Reloading a router can sometimes feel right like an eternity, usually when you issue a reload you can step away get a cup of coffee sit back down and the router should be just about be ready. For quite a while now (well since before 12.4 which lets admit is a long time ago) we’ve had to ability to ‘warm’ boot Cisco routers and cut the reload time in half! The first question we probably ask, is what exactly does the router do differently to decrease the time it takes to reload? Well, When you want a router boot, what is one of the first things you see it doing? Usually you see the router reading the flash card, grabbing the IOS and decompressing it into RAM, when you enable the warm reload feature the router skips this steps because it keeps this information in a reserved portion of memory.
This was the best graphic I could that provides a visual explanation of the process. A powerpoint from Cisco in 2004:
What’s even better about this feature, is how easy it is configure. This feature is enabled with a single command:
There a few caveats you want to keep in mind when configuring this command:
- As mentioned after the initial configuration of the warm reload you need to initiate another reload of the router before the feature really becomes active.
- The count is the number of times you can perform a warm reload before you must perform another cold boot.
- uptime is the amount of time the router must online in between warm reloads this means you can sit back and continuously warm reload a router as soon as it becomes available.
- When you want to perform a warm reload you must specify the keyword warm after the reload command. (see example below)
You can verify the configuration with show warm-reboot:
Performing a warm reload:
This was the initial reload:
This was a warm reload:
Now, what I think the best part of this feature is, is the fact we can use warm reloads to stage IOS updates, because let’s face it how many often do we decide to just randomly reboot Cisco routers! This process works in a similar fashion, the router will actually load & decompress the new image prior to going down, saving time.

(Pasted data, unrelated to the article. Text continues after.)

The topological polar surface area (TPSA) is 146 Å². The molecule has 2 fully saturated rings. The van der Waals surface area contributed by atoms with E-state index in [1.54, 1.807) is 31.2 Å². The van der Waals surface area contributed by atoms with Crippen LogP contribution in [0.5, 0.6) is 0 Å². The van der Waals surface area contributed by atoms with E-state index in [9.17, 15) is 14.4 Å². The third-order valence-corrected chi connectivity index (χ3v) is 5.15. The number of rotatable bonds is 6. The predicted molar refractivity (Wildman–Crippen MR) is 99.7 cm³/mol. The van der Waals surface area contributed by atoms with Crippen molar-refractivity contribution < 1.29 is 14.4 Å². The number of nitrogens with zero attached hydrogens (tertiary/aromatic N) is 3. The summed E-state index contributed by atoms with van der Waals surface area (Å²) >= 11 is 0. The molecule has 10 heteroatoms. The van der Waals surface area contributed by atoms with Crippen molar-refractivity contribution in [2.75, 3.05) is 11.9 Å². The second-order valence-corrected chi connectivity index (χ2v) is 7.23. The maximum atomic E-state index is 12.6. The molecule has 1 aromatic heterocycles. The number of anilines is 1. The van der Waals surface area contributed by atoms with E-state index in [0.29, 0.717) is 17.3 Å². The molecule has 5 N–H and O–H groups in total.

This is done with the following command:
-Unfortunately I was unable to successfully do this, looks like more trusty old 1841 just couldn’t do it with IOS v15.
Now, if only we could get this feature in NX-OS, when you reboot a Nexus you can forget about the coffee, hop in the car and get a pour-over from Starbucks come back, and you might still be waiting.
A while back I wrote a quick article about network management and tools you can rely on. As you could imagine network management is a quite a broad topic and definitely one definitely can talk about till I turn blue. So I figured I would throw out some other interesting considerations when dealing with Network Monitoring.
- The location of the NMS or more particularly the device that performs the device polling. When you get into larger networks and more robust network monitoring applications (Nagios & SolarWinds for example) you can expand into a distributed model. That distributed model sounds awesome at first but there could be some interesting caveats with this approach.